Monthly Archives: January 2012



Phenomenon: When two (or more) random strangers share a precious moment of friendship.

Example: Today in the dining hall, I was doctoring up my dining-hall coffee [1] (which is so bad I have to add stuff to the blessed substance I typically drink pure).  I saw a girl come over, no mug on her tray, and grab a handful of the little creamers I use to put in my coffee (horrid, I know, but you gotta do what you gotta do while on meal plan) and shove it into her purse.  “Oh my gosh, I’m not the only one who stockpiles those things too?!?” I asked (having three in my pocket and three in my studio desk and planning to take three more next time, etc etc).  “Heck yeah!  I add them to my hot chocolate in my room all the time.  These things are f***ing delicious!”

And then we went our separate ways… having, for a moment, shared a split-second of friendship together.

Sometimes this leads into long-term friendships: one of my friends tells a story where he met another friend by eavesdropping on a conversation, then demanding, “What the HELL are you talking about?”  (They’re still friends, to this day.)  Others, it is simply a good story: “Hey, I met this girl today who stockpiles the french vanilla creamers too!”

This phenomenon is fascinating to me: it proves to me that man is inclined towards loving his neighbour–random strangers are quite friendly to each other–and that it is only when we become more acquainted with one another that we begin to see the effects of the Fall.


[1] Only the Colombian blend can be safely doctored (I’ve tried everything else, and I’m not lying).  Add lots of Coffeemate creamer if available OR add International Delights French Vanilla creamer packets in multiples of 3 (3, 6, or 9) to taste.  Consume carefully.


Quote of the Day – “Self-denial”


“If we would be followers of the great Apostle [Paul], first let us with him fix our eyes upon Christ our Saviour; consider the splendour and glory of His holiness, and try to love it.  Let us strive and pray that the love of holiness may be created within our hearts; and then acts will follows, such as befit us and our circumstances, in due time, without our distressing ourselves to find what they should be.  You need not attempt to draw any precise line between what is sinful and what is only allowable: look up to Christ, and deny yourselves every thing, whatever its character, which you think He would have you relinquish.  You need not calculate and measure, if you love much: you need not perplex yourselves with points of curiosity, if you have a heart to venture after Him.  True, difficulties will sometimes arise, but they will be seldom…  So shall self-denial become natural to you, and a change come over you, gently and imperceptibly; and, like Jacob, you will lie down in the waste, and will soon see Angels, and a way opened for you into heaven.” – Blessed John Henry Newman, “The Duty of Self-denial”

Divertissement and Distraction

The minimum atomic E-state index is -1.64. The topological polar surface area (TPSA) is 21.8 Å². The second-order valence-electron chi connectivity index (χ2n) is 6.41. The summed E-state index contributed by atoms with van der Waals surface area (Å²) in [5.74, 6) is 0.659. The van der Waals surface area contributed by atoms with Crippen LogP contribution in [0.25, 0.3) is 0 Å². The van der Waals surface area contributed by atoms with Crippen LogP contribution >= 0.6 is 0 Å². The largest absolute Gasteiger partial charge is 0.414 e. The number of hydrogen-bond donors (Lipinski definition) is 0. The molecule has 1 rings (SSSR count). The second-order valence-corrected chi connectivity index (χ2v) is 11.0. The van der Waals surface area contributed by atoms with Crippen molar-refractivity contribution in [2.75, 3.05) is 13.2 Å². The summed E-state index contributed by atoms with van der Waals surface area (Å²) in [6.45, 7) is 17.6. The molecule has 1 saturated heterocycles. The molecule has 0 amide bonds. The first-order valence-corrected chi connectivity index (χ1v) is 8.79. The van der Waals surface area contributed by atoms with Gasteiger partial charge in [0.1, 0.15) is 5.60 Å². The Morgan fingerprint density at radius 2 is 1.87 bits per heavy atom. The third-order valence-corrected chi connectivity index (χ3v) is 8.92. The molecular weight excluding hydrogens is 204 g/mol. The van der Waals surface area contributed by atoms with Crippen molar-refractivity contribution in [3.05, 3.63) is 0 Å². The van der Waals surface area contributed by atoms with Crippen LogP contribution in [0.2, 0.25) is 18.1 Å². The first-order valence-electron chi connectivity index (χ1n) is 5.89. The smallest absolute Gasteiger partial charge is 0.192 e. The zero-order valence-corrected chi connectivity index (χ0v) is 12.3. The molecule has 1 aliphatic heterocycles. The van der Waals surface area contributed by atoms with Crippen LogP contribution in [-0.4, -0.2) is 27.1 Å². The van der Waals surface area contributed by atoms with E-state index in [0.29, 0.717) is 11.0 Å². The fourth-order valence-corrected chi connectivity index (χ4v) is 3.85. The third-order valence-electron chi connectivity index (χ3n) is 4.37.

(This is a simul-post with Ignitum Today)

Weariness.--Nothing is so insufferable to man as to be completely at rest, without passions, without business, without diversion, without study. He then feels his nothingness, his forlornness, his insufficiency, his dependence, his weakness, his emptiness. There will immediately arise from the depth of his heart weariness, gloom, sadness, fretfulness, vexation, despair.

Diversion.--When I have occasionally set myself to consider the different distractions of men, the pains and perils to which they expose themselves at court or in war, whence arise so many quarrels, passions, bold and often bad ventures, etc., I have discovered that all the unhappiness of men arises from one single fact, that they cannot stay quietly in their own chamber. A man who has enough to live on, if he knew how to stay with pleasure at home, would not leave it to go to sea or to besiege a town. A commission in the army would not be bought so dearly, but that it is found insufferable not to budge from the town; and men only seek conversation and entering games, because they cannot remain with pleasure at home.

Blaise Pascal, French mathematician and Catholic apologist

These piercing words of Pascal, perhaps the first modern Catholic apologist writing to an emerging modern world, have grown sharper as the world has grown more modern.  I mean this in that peculiar sense, distinct from chronology, in which we can call the 17th century modern although it already lies in so many ways beyond our historical horizons.  We could describe this modernity in many ways by looking at its art, its literature, its philosophy, its theology; but for the purpose of Pascal’s thoughts here it suffices to say that in the conditions of modernity the opportunities for distraction proliferate.  This should not be very controversial and at first glance perhaps does not look very worrisome either; however, as these two quotes from the Pensées indicate, Pascal discerns in this condition a peculiarly vivid example of the maladies afflicting humankind after its Fall.  What’s more, this symptom has grown only more severe in proportion to our knack for invention: now, as then, we might still work, play, go to the theater, gamble, hunt, go traveling, or pursue honors, esteem, and affection; but we also watch television, play video games, fool around on the internet, fiddle with our cell phones or iPods or iPads or Droids– and read and write blog posts.